Unchecked Military Spending Threatens National Security!

House of Representatives Should Vote:

“YES” for Jobs Program, Federal Aid to States and Vital Social Services! and

“NO” on current proposed FY2013 Pentagon Budget!

Ralph Nader Lists 11 Books You Should Read

Below is Nader's list of books you should read to jolt your mind into action. 

I'm going to skip number 8 because I wrote it, but I'd like to offer it to you at a discount.

When the World Outlawed War Graphic
For the paperback, kindle, epub, PDF, or audio book, just go to:
 
 
 
 
 
 
 
 
 
 
 
 
 

Jolting the mind for action

These are suggested summer readings from Ralph Nader to activate the citizen’s mind:

  1. Corporations Are Not People by Jeffrey D. Clements, Berrett-Koehler Publishers, San Francisco, 2012. This book is for corporate accountability and the grossly uneven relationships between corporate personhood and real people. Clear, historically founded, compellingly invigorating and connected to a growing movement (see freespeechforpeople.org).
  2. The Responsible Company: What We’ve Learned From Patagonia’s First 40 Years by Yvon Chouinard & Vincent Stanley, Patagonia Books, Ventura, California, 2012. You may be wearing the apparel of this outdoor clothing company, but you may not be aware of the remarkable pioneering practices and counter-intuitive wisdom of this successful company and its casual, underworking founder and outdoorsman, Yvon Chouinard.
  3. Government is Good by Douglas J. Amy, creator of governmentisgood.com, Dog Ear Publishing, Indianapolis, IN 2011. This professor of politics at Mount Holyoke College debunks the myths of corporatist-Republican propaganda, surfaces the realities of government’s services, explains the war on government and how to revitalize both democracy and government from its present distortions by self-seeking organized private power. Douglas Amy is the man Cong. Paul Ryan would never debate.
  4. Buying America Back by Alan Uke, Selectbooks, New York, 2012. Uke is a domestic manufacturer of Scuba diving and industrial lighting products and the architect of the federal Automobile Smog Index. The book’s dedication is “to the workers displaced, the factories closed, the small towns decimated and the opportunities denied to the people of America. It is also dedicated to all of us, the consumers, whose money has been harvested by those who work against us.” He has proposed to put a specific fight-back tool in our hands.
  5. We Can All Do Better by Bill Bradley, Vanguard Press, New York, 2012. The former U.S. Senator and basketball start delivers his wide-ranging thoughts on the book’s title. The book is short, clear and tells you where he stands. If presidential campaigns covered such subjects, the people would know where the candidates stand, instead of the blizzard of trivia, repetition and distortion to which they are exposed.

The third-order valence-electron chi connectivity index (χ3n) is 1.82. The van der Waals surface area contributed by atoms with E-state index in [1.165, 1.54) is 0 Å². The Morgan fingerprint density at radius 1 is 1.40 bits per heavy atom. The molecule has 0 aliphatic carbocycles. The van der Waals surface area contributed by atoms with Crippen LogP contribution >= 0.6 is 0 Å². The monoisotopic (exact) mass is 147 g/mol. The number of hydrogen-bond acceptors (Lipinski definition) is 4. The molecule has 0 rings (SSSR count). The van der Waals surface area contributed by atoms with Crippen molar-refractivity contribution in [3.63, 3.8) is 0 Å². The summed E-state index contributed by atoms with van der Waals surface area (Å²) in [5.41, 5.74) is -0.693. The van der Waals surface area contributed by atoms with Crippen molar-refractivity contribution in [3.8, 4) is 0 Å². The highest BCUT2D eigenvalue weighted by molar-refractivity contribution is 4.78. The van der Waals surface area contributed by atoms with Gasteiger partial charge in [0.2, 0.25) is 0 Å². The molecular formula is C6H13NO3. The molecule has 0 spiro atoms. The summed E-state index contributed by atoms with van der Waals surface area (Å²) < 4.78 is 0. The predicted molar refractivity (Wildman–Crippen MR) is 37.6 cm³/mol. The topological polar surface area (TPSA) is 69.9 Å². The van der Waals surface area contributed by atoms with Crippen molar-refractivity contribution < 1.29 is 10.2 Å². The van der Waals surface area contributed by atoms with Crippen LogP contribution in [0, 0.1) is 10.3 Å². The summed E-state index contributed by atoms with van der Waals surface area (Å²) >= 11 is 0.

6. Bad Brake: Ford Trucks Deadly When Parked, by Robert Zausner, Camino Books, Philadelphia, 2012. If you want to see the gripping persistent pursuit of the rights of people whose lives were devastated by a popular truck defective brake design by trial lawyers at their creative best, read this documented story. As Arthur Bryant, director of Public Justice, wrote: “The book shows how trial lawyers are our last line of defense against corporations maximizing profits over people’s safety and lives.”
  7. The Emergency State: America’s Pursuit of Absolute Security at All Costs by David C. Unger, Penguin Press, New York, 2012. The book’s title understates the depth of the author’s indictment of the national security state – built by both political parties – into a folly that has traded away “the country’s greatest strengths for a fleeting illusion of safety.” Unger does not leave his readers hanging. He provides them with ten proposals to reverse course.
  8. When the World Outlawed War by David Swanson, (self-published, 2011). The author of several books, political activist and civic leader, brings to contemporary memory the existence of the Kellogg-Briand Pact of 1928 that outlawed war. Still on the books and signed by 54 countries, including the United States, the Treaty was the result of the leadership of assertive citizens in many countries and their governmental officials, including our Secretary of State Frank Kellogg, following the horrors of that preventable World War I. Our forebears’ vision should stimulate their descendants today into a reawakening for muscular institutions of peace.
  9. My Seventy Years in the Labor Movement by Harry Kelber, Labor Educator Press, New York, 2006. Now at age 98 and writing articles every week on his blog http://laboreducator.org, Harry Kelber has been championing working men and women for seventy-five years and holding slugglishy-led trade unions’ feet to the fire. With no one else stepping up, he is running for the presidency of the AFL-CIO on a detailed reform platform of greater activism. An inspirational, instructive auto-biography.
  10. Get Up, Stand Up: Uniting Populists, Energizing the Defeated and Battling the Corporate Elite by Bruce E. Levine, Chelsea Green, 2011. Going beyond the how-to-become-active civic handbook, Levine, a clinical psychologist invites us to explore what he calls the “learned helplessness” that has “taken hold for a great many Americans…locked into an abuse syndrome in which revelations about their victimization by a corporate-government partnership produce increased anesthetization rather than constructive action.” The author, citing historian Lawrence Goodwy, then shows many ways toward “individual self-respect” and “collective self-confidence,” the “cultural building blocks of mass democratic politics.”